The most surreal of experiences
occur in the most unlikely of places. I have had that sort of day. Fabian
Conferences are always a political highlight for me and, much as I enjoyed the
summer conference, I couldn’t help but feel that I was caught up in a parallel
universe. To cut to the chase, anyone from another planet or, why go that far,
from another political party would have been rather more jubilant at their
party’s election performance if Labour’s results had been theirs.
The Conservative party who have the
ability to spin without feeling giddy would, if the roles had been reversed,
have been swigging Dom Perignon and thumping tables. The Lib Dems would have
had members crying into their Guardian newspaper which always seems wedded to
their hands by the way. The Labour Party? You should have been at the Fabian
Conference to believe it. Even the 1922 Backbench scary as hell committee were more
jubilant about the Tory Party’s dismal performance at the election.
By stark contrast the Labour MPs
(not all) who graced the stage in the auditorium at the Fabian conference were a few steps away
from being lachrymose. The sense of elation felt by voters over the party’s
success had clearly not transferred itself over to the party’s MPs. By the end
of the conference I was utterly confused and wondered if my usual political
instincts had reached its’ sell by date.
Not so. I looked at Twitter on the
way out and a new YouGov poll for The Times has put Labour 8 points ahead of
the Conservative Party. To add to the confusion Corbyn had been making
headlines today for his visit to the Durham Miners’ parade.
This is the reality of the two
halves of the Labour Party. One celebrates Jeremy Corbyn’s leadership of the
party and fully recognises his ability to win voters over. The other treats
Corbyn as if he were the elephant OUT of the room. Any hopes of the party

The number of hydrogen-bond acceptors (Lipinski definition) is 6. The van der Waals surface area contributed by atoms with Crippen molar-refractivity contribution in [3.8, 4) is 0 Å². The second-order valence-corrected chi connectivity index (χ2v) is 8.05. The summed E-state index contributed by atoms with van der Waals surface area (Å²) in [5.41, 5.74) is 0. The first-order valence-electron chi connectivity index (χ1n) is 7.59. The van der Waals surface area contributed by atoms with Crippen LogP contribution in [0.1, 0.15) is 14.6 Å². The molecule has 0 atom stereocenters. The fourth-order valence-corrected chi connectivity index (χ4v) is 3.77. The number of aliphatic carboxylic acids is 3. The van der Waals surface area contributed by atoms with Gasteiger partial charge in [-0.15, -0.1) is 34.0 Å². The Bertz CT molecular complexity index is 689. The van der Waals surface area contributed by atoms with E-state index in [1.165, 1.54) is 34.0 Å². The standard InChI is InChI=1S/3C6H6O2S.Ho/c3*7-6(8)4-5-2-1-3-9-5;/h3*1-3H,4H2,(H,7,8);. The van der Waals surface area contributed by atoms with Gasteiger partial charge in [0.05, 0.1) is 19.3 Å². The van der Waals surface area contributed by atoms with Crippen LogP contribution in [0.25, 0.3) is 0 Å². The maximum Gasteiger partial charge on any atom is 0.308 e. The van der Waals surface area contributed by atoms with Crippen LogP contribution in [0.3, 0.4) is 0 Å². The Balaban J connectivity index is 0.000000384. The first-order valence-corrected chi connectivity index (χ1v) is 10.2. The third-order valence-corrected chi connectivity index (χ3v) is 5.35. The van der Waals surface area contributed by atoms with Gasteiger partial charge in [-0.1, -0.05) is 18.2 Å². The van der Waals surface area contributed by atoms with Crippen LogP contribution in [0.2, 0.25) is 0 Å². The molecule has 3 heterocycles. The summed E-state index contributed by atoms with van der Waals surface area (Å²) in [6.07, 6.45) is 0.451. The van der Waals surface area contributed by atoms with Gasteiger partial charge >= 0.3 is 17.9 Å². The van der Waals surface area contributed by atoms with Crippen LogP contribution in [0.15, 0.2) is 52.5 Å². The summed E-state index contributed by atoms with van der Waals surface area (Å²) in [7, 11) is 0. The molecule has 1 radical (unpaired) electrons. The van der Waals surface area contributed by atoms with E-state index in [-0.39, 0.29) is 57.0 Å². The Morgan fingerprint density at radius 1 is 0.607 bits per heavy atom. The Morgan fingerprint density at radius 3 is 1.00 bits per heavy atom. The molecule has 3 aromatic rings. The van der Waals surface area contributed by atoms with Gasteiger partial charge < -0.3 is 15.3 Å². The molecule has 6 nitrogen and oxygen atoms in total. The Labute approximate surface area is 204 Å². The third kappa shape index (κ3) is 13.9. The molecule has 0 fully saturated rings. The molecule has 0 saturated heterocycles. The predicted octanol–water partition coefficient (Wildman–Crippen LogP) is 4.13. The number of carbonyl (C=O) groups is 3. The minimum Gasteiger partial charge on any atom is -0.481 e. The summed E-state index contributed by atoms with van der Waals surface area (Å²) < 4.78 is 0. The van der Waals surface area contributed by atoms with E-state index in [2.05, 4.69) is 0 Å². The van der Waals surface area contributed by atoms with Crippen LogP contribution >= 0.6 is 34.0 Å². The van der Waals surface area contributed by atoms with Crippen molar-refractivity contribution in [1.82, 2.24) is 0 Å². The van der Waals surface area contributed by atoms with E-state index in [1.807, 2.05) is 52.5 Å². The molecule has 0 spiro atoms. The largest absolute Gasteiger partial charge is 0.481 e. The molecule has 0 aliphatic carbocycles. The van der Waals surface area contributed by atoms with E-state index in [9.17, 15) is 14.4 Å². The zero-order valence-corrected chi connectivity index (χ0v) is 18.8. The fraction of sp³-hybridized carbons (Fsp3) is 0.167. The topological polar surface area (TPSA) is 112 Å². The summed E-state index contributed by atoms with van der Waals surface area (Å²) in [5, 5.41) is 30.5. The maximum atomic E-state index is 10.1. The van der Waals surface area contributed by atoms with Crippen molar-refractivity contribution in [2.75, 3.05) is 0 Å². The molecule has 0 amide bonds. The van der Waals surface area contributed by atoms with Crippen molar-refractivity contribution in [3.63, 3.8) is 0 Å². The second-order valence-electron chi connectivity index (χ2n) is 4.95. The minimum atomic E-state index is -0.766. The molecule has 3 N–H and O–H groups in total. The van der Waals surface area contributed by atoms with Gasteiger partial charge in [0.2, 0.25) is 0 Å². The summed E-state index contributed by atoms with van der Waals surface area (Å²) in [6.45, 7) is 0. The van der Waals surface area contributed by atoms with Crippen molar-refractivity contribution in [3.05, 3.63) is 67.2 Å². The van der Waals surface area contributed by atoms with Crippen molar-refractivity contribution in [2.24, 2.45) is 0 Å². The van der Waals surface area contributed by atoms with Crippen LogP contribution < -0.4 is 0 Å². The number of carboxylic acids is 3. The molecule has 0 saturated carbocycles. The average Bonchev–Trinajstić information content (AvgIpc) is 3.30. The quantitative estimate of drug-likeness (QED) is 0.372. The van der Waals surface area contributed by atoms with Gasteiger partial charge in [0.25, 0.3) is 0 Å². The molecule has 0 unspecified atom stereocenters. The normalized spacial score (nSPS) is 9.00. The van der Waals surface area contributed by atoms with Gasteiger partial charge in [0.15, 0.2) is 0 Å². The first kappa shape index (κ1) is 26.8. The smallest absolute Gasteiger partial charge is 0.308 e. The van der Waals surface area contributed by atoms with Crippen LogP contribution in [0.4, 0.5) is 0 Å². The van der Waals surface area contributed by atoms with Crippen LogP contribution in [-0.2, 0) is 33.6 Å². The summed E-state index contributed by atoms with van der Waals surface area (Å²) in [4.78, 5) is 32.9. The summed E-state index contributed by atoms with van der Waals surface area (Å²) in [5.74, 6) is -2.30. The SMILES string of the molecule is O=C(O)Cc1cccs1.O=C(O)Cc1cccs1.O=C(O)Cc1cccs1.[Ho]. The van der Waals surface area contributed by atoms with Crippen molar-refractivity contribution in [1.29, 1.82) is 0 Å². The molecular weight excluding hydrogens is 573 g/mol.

coming together with a shared plan to beat the Tory party were not evident at
the conference. Yes, there is a shared will to win the next election but
a will has to be converted into action and it is clear that some factions of
the party are as determined as they were before to not play ball.
The most disappointing bit of the
conference for me was Yvette Cooper’s keynote address. While she did speak
about Labour’s “strong and stable leadership” there was no overt
acknowledgement or even a nod in the direction of Corbyn’s rise to success. There
was something missing from her speech and it was this, a failure to capture
where Labour stands with the electorate. How does a party move forward when it
seems to have disdain for its’ own success?
This is a party comprised of one
half willing the leader to reach greater heights and the other half stubbornly
clinging to a centrist position because, regardless of the evidence, it has
artificially constructed a narrative that assumes victory is for the taking if
only the party could replicate its’ path to power under Blair.
Come to think of it Blair was the
elephant in the room while Corbyn was the elephant out of the room.
I attended the panel session on
‘Future Left: What next for Labour?’ which featured Owen Jones. As usual Owen
was spot on with his analysis: “Labour gave people a vision. That is why people
voted for them.” He went on to say that what the Labour party offered in 2015
was not good enough but that Corbyn understands the “spirit of the times in the
way Thatcher did”.
Ann Pettifor, Director of Policy Research in Macroeconomics,
who was a speaker on a different panel set some context around voter’s
intentions when she said that the electorate was ahead of politicians in
setting the political agenda. She cited tuition fees as one example of what
worries the electorate. Clearly then Corbyn was right to offer huge concessions
on tuition fees.
All said and done I fear that the
two halves of the Labour Party will not be converging in the way that it was hoped they would. I can’t think of a reality that would summarise the Blairites stance
and can only make up an analogy with, say, the Rotary Club suddenly being
besieged by people wanting to join it but turning them all away because they
weren’t the ‘right types’; or a local cricket club winning the season and
returning the cup because the players who played well weren’t their cup of tea.
I don’t think I am wrong in saying that Labour voters will not be forgiving if internal division chips away at the party’s electoral success.